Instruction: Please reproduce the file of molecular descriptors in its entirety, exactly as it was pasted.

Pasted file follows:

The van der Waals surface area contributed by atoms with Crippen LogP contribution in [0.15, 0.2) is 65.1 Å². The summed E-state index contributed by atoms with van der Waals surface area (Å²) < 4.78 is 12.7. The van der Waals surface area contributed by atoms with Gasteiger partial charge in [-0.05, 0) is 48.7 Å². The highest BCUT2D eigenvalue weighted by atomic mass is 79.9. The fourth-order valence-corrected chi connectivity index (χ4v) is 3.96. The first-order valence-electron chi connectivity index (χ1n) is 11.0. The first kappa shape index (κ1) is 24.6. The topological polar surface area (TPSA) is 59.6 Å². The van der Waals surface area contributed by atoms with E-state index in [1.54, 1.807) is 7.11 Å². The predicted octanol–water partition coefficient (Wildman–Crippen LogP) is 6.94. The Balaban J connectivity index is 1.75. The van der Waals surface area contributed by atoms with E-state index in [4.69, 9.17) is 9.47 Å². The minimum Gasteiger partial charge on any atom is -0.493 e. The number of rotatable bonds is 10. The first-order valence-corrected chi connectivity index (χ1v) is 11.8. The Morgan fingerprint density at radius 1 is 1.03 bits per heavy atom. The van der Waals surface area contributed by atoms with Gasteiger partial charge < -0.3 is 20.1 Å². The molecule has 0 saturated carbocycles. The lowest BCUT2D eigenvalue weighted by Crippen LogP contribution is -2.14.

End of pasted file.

The van der Waals surface area contributed by atoms with Crippen LogP contribution in [0.15, 0.2) is 65.1 Å². The summed E-state index contributed by atoms with van der Waals surface area (Å²) < 4.78 is 12.7. The van der Waals surface area contributed by atoms with Gasteiger partial charge in [-0.05, 0) is 48.7 Å². The highest BCUT2D eigenvalue weighted by atomic mass is 79.9. The fourth-order valence-corrected chi connectivity index (χ4v) is 3.96. The first-order valence-electron chi connectivity index (χ1n) is 11.0. The first kappa shape index (κ1) is 24.6. The topological polar surface area (TPSA) is 59.6 Å². The van der Waals surface area contributed by atoms with E-state index in [1.54, 1.807) is 7.11 Å². The predicted octanol–water partition coefficient (Wildman–Crippen LogP) is 6.94. The Balaban J connectivity index is 1.75. The van der Waals surface area contributed by atoms with E-state index in [4.69, 9.17) is 9.47 Å². The minimum Gasteiger partial charge on any atom is -0.493 e. The number of rotatable bonds is 10. The first-order valence-corrected chi connectivity index (χ1v) is 11.8. The Morgan fingerprint density at radius 1 is 1.03 bits per heavy atom. The van der Waals surface area contributed by atoms with Gasteiger partial charge < -0.3 is 20.1 Å². The molecule has 0 saturated carbocycles. The lowest BCUT2D eigenvalue weighted by Crippen LogP contribution is -2.14.